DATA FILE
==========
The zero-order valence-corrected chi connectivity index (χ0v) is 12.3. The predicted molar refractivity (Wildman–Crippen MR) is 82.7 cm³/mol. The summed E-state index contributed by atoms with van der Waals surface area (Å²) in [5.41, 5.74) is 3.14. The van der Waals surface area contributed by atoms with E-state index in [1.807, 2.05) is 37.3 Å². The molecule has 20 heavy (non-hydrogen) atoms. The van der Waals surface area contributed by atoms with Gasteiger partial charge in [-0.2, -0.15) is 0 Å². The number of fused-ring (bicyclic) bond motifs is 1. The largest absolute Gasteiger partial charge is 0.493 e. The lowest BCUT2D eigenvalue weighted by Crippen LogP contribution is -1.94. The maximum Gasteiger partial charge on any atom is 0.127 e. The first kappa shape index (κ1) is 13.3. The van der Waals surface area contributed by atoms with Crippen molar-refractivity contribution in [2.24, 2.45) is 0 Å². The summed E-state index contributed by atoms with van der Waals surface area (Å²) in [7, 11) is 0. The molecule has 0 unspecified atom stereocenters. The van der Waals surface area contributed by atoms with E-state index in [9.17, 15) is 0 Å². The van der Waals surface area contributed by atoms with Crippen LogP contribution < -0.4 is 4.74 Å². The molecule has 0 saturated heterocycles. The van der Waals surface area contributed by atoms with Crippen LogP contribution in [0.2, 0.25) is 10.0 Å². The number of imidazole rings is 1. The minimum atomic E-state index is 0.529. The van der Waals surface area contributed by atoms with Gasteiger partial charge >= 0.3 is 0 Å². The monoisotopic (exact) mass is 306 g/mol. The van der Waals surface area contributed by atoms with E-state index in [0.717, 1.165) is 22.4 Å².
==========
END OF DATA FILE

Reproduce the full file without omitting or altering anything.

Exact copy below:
The zero-order valence-corrected chi connectivity index (χ0v) is 12.3. The predicted molar refractivity (Wildman–Crippen MR) is 82.7 cm³/mol. The summed E-state index contributed by atoms with van der Waals surface area (Å²) in [5.41, 5.74) is 3.14. The van der Waals surface area contributed by atoms with E-state index in [1.807, 2.05) is 37.3 Å². The molecule has 20 heavy (non-hydrogen) atoms. The van der Waals surface area contributed by atoms with Gasteiger partial charge in [-0.2, -0.15) is 0 Å². The number of fused-ring (bicyclic) bond motifs is 1. The largest absolute Gasteiger partial charge is 0.493 e. The lowest BCUT2D eigenvalue weighted by Crippen LogP contribution is -1.94. The maximum Gasteiger partial charge on any atom is 0.127 e. The first kappa shape index (κ1) is 13.3. The van der Waals surface area contributed by atoms with Crippen molar-refractivity contribution in [2.24, 2.45) is 0 Å². The summed E-state index contributed by atoms with van der Waals surface area (Å²) in [7, 11) is 0. The molecule has 0 unspecified atom stereocenters. The van der Waals surface area contributed by atoms with E-state index in [9.17, 15) is 0 Å². The van der Waals surface area contributed by atoms with Crippen LogP contribution < -0.4 is 4.74 Å². The molecule has 0 saturated heterocycles. The van der Waals surface area contributed by atoms with Crippen LogP contribution in [0.2, 0.25) is 10.0 Å². The number of imidazole rings is 1. The minimum atomic E-state index is 0.529. The van der Waals surface area contributed by atoms with Gasteiger partial charge >= 0.3 is 0 Å². The monoisotopic (exact) mass is 306 g/mol. The van der Waals surface area contributed by atoms with E-state index in [0.717, 1.165) is 22.4 Å².